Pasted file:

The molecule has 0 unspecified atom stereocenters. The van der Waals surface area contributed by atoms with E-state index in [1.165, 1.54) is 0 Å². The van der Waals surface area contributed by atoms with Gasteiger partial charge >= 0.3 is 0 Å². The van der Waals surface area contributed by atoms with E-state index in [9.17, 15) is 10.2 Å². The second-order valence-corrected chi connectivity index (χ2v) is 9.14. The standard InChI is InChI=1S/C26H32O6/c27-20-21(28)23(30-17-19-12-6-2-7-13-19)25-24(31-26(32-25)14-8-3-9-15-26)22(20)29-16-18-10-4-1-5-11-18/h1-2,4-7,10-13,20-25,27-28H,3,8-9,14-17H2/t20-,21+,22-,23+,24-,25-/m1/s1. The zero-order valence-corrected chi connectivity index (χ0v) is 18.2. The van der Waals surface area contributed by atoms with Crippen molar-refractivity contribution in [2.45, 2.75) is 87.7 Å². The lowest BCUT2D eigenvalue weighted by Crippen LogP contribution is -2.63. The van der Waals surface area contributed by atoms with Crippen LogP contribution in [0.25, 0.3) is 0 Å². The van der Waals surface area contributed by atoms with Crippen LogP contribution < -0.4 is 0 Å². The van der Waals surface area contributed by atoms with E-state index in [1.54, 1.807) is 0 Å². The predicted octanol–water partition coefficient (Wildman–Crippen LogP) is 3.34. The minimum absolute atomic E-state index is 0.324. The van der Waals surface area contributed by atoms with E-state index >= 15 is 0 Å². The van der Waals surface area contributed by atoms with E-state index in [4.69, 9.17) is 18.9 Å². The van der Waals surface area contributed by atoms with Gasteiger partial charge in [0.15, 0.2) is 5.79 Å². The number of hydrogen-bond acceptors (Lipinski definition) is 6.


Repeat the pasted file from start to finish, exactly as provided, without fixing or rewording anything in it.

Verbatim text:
The molecule has 0 unspecified atom stereocenters. The van der Waals surface area contributed by atoms with E-state index in [1.165, 1.54) is 0 Å². The van der Waals surface area contributed by atoms with Gasteiger partial charge >= 0.3 is 0 Å². The van der Waals surface area contributed by atoms with E-state index in [9.17, 15) is 10.2 Å². The second-order valence-corrected chi connectivity index (χ2v) is 9.14. The standard InChI is InChI=1S/C26H32O6/c27-20-21(28)23(30-17-19-12-6-2-7-13-19)25-24(31-26(32-25)14-8-3-9-15-26)22(20)29-16-18-10-4-1-5-11-18/h1-2,4-7,10-13,20-25,27-28H,3,8-9,14-17H2/t20-,21+,22-,23+,24-,25-/m1/s1. The zero-order valence-corrected chi connectivity index (χ0v) is 18.2. The van der Waals surface area contributed by atoms with Crippen molar-refractivity contribution in [2.45, 2.75) is 87.7 Å². The lowest BCUT2D eigenvalue weighted by Crippen LogP contribution is -2.63. The van der Waals surface area contributed by atoms with Crippen LogP contribution in [0.25, 0.3) is 0 Å². The van der Waals surface area contributed by atoms with Crippen LogP contribution < -0.4 is 0 Å². The van der Waals surface area contributed by atoms with E-state index in [1.54, 1.807) is 0 Å². The predicted octanol–water partition coefficient (Wildman–Crippen LogP) is 3.34. The minimum absolute atomic E-state index is 0.324. The van der Waals surface area contributed by atoms with E-state index >= 15 is 0 Å². The van der Waals surface area contributed by atoms with E-state index in [4.69, 9.17) is 18.9 Å². The van der Waals surface area contributed by atoms with Gasteiger partial charge in [0.15, 0.2) is 5.79 Å². The number of hydrogen-bond acceptors (Lipinski definition) is 6.